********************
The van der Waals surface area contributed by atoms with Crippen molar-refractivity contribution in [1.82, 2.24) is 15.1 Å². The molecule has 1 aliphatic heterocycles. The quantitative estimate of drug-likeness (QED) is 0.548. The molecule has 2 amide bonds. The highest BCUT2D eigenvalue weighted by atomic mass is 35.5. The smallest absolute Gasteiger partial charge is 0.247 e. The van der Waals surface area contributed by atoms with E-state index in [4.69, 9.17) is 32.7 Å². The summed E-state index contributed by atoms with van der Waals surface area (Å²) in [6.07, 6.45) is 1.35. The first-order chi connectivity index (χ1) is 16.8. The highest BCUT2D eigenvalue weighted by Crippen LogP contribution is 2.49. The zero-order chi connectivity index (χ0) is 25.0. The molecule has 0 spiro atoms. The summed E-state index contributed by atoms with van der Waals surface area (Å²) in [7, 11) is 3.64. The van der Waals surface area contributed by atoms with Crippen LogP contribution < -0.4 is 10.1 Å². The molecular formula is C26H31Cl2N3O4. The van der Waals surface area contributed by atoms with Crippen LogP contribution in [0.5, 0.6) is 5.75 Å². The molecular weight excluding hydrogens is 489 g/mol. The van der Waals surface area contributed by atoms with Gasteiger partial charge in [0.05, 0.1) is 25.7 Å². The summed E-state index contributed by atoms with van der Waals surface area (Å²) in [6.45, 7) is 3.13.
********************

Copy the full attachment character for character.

The van der Waals surface area contributed by atoms with Crippen molar-refractivity contribution in [1.82, 2.24) is 15.1 Å². The molecule has 1 aliphatic heterocycles. The quantitative estimate of drug-likeness (QED) is 0.548. The molecule has 2 amide bonds. The highest BCUT2D eigenvalue weighted by atomic mass is 35.5. The smallest absolute Gasteiger partial charge is 0.247 e. The van der Waals surface area contributed by atoms with E-state index in [4.69, 9.17) is 32.7 Å². The summed E-state index contributed by atoms with van der Waals surface area (Å²) in [6.07, 6.45) is 1.35. The first-order chi connectivity index (χ1) is 16.8. The highest BCUT2D eigenvalue weighted by Crippen LogP contribution is 2.49. The zero-order chi connectivity index (χ0) is 25.0. The molecule has 0 spiro atoms. The summed E-state index contributed by atoms with van der Waals surface area (Å²) in [7, 11) is 3.64. The van der Waals surface area contributed by atoms with Crippen LogP contribution < -0.4 is 10.1 Å². The molecular formula is C26H31Cl2N3O4. The van der Waals surface area contributed by atoms with Crippen LogP contribution in [0.5, 0.6) is 5.75 Å². The molecular weight excluding hydrogens is 489 g/mol. The van der Waals surface area contributed by atoms with Gasteiger partial charge in [0.05, 0.1) is 25.7 Å². The summed E-state index contributed by atoms with van der Waals surface area (Å²) in [6.45, 7) is 3.13.